Peaceful Co-existence between Divine Religions

Before the founding of the state of Israel in 1948, about a quarter of a million Jews lived in Morocco. In the 1950s and 1960s, many emigrated to the new Jewish state, leaving a diminished Jewish community behind. Hind Al-Subai Al-Idrisi takes a closer look at interreligious dialogue in Morocco, a predominantly Muslim country that is now ruled by a moderate Islamist party

By Hind Al-Subai Al-Idrisi

Like several countries in the Middle East, Morocco witnessed a popular movement that fell short of a revolution. But citizen demand for government reform did lead to a number of changes. These changes included a referendum on a new constitution, limiting the Moroccan monarch's authority, as well as elections, which led to a victory for the Justice and Development Party, an Islamic political party.

While many people feared an Islamic political party might not respect the faiths of non-Muslim nationals, Morocco is showing its commitment to the promotion of co-existence between Moroccans of different faiths under the Justice and Development Party.

Morocco is considered one of the most stable countries of the region, with more or less peaceful co-existence between the various religions and cultures that make up the Moroccan social fabric. As a testament to this, the city of Fez, classified by UNESCO as part of the global human heritage, held a significant event on 13 February 2013: the inauguration of the newly renovated Fez Prayer Synagogue.

Looking into the Medina in Fez: the restored Slat-al-Fassiyene synagogue in Fez is situated in the Mellah, the Jewish quarter of the Medina, the old quarter of Fez


The celebration was headed by Morocco's prime minister and leader of the Justice and Development Party, Abdelilah Benkirane. He pointed out that: "The event underscores the identity of Morocco as a land for peace, tolerance and peaceful co-existence between followers of all divine religions and is a lesson for the 21st century, which Morocco sends to all the world."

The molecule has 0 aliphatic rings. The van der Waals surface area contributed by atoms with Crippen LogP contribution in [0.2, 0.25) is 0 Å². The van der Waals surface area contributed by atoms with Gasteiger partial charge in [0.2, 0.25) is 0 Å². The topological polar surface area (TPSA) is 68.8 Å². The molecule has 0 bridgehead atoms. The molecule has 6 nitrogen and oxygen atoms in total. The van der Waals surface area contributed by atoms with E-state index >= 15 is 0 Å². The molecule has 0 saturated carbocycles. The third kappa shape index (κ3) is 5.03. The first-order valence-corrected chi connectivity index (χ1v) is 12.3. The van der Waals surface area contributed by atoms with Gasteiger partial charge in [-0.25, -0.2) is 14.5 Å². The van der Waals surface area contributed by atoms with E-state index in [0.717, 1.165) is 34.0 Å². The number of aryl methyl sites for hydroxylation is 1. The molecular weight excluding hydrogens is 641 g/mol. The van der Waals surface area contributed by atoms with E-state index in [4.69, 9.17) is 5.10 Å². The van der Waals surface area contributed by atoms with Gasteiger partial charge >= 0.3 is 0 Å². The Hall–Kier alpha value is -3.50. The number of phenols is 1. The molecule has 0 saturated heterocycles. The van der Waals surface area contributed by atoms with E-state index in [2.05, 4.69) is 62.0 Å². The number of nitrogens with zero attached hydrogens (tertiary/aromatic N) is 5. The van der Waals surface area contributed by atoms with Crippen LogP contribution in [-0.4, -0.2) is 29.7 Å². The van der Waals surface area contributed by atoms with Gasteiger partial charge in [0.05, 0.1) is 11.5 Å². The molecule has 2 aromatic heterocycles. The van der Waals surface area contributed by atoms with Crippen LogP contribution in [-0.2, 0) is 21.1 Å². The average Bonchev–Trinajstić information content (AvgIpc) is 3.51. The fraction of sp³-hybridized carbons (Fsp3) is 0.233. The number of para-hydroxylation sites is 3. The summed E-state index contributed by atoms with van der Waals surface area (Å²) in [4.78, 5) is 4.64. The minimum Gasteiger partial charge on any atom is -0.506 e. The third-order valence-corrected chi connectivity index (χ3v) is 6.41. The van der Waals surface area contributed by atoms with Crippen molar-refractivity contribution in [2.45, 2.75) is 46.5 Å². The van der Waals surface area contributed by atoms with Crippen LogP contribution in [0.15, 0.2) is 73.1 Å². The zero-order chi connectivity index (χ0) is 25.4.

Historical and religious landmark

The Fez Prayer Synagogue is one of the oldest Jewish synagogues in the city. It was built in the seventeenth Century in the Mallah district of the Old City and is considered a historical landmark for Jewish Moroccan culture. The synagogue has played an important role in the religious life of the Jewish community, whose members were once 30,000 strong and are today estimated to be between 3,000 and 7,000.

While most Jews left Morocco after the state of Israel was established, the Moroccan monarch gave a message during the inauguration ceremony of the Fez Prayer Synagogue to remaining rabbis and representatives of the Jewish community in Morocco in which he called for the renovation of other synagogues in Moroccan cities. Not only is this effort re-establishing these building as places of worship, it also creates spaces for intercultural dialogue.

Within this context, Morocco is also witnessing other interfaith events encouraged by the King and the Justice and Development party. The latest example was an event called "Interfaith Co-existence and Dialogue in Morocco," which was a meeting of three religious leaders from three separate religious communities: the head of the Moroccan Catholic Church, the Jewish community leader in Morocco and the chief of the local Scientific Council of Anfa, a district in Casablanca. It took place on 31 January in Casablanca's Siqala Square.

Answering young people's questions

The celebration marking the opening of the restored synagogue, which has in the past been used as a carpet workshop and a gym, was led by Morocco's prime minister and leader of the Justice and Development Party, Abdelilah Benkirane, who read out a message from King Mohammed VI


The leaders sat at the same table to talk about interfaith co-existence in the country and took questions on the subject. They were joined by a number of young Moroccans of various religious orientations. The young people asked them many questions about the three Abrahamic religions, which were answered in a respectful climate of tolerance.

Many people asked about the freedom of religion in Morocco. While it is illegal for Muslims to renounce Islam, the three religious leaders stressed the importance of accepting all faiths and granting permission for all of them to practice their traditions. The Muslim leader explained that there is "no coercion in religion (Koran 2:256)," and that this should be lived out in daily life by embracing diversity.

Young people are considered among the most important elements of a society. Making them familiar with dialogue, co-existence and acceptance of the other, despite religious, ideological and cultural differences is an important step for any society that strives for positive change.

Through events like these, Morocco is preparing a new generation, one that is even more capable of co-existing with members of other religions.

Hind Al-Subai Al-Idrisi

© Common Ground News 2013-04-03

Editor: Aingeal Flanagan/